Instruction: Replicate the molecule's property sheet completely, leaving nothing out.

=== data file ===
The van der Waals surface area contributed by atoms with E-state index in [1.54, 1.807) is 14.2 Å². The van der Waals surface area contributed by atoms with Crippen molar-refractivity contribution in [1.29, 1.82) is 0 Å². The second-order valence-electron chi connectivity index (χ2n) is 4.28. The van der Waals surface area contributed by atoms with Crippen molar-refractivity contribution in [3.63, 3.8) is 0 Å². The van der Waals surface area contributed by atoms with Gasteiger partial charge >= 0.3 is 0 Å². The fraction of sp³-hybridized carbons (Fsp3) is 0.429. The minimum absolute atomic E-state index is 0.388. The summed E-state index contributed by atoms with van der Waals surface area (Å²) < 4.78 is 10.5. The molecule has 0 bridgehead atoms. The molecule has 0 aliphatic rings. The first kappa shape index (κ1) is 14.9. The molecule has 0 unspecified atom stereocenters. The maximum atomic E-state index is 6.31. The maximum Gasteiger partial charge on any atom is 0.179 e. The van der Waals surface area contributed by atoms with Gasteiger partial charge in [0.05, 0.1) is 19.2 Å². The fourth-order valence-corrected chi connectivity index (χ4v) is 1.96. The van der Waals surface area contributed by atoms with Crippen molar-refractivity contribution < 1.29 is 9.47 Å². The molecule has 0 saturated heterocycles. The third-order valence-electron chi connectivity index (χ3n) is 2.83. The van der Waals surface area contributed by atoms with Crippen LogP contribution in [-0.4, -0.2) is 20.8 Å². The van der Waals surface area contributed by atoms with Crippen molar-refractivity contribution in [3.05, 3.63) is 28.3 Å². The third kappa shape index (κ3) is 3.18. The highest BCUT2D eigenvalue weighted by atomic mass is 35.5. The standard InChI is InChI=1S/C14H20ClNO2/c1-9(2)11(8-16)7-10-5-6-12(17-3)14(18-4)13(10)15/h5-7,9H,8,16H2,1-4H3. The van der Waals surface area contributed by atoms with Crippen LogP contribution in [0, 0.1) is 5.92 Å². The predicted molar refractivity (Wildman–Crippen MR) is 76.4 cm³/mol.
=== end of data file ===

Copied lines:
The van der Waals surface area contributed by atoms with E-state index in [1.54, 1.807) is 14.2 Å². The van der Waals surface area contributed by atoms with Crippen molar-refractivity contribution in [1.29, 1.82) is 0 Å². The second-order valence-electron chi connectivity index (χ2n) is 4.28. The van der Waals surface area contributed by atoms with Crippen molar-refractivity contribution in [3.63, 3.8) is 0 Å². The van der Waals surface area contributed by atoms with Gasteiger partial charge >= 0.3 is 0 Å². The fraction of sp³-hybridized carbons (Fsp3) is 0.429. The minimum absolute atomic E-state index is 0.388. The summed E-state index contributed by atoms with van der Waals surface area (Å²) < 4.78 is 10.5. The molecule has 0 bridgehead atoms. The molecule has 0 aliphatic rings. The first kappa shape index (κ1) is 14.9. The molecule has 0 unspecified atom stereocenters. The maximum atomic E-state index is 6.31. The maximum Gasteiger partial charge on any atom is 0.179 e. The van der Waals surface area contributed by atoms with Gasteiger partial charge in [0.05, 0.1) is 19.2 Å². The fourth-order valence-corrected chi connectivity index (χ4v) is 1.96. The van der Waals surface area contributed by atoms with Crippen molar-refractivity contribution < 1.29 is 9.47 Å². The molecule has 0 saturated heterocycles. The third-order valence-electron chi connectivity index (χ3n) is 2.83. The van der Waals surface area contributed by atoms with Crippen LogP contribution in [-0.4, -0.2) is 20.8 Å². The van der Waals surface area contributed by atoms with Crippen molar-refractivity contribution in [3.05, 3.63) is 28.3 Å². The third kappa shape index (κ3) is 3.18. The highest BCUT2D eigenvalue weighted by atomic mass is 35.5. The standard InChI is InChI=1S/C14H20ClNO2/c1-9(2)11(8-16)7-10-5-6-12(17-3)14(18-4)13(10)15/h5-7,9H,8,16H2,1-4H3. The van der Waals surface area contributed by atoms with Crippen LogP contribution in [0, 0.1) is 5.92 Å². The predicted molar refractivity (Wildman–Crippen MR) is 76.4 cm³/mol.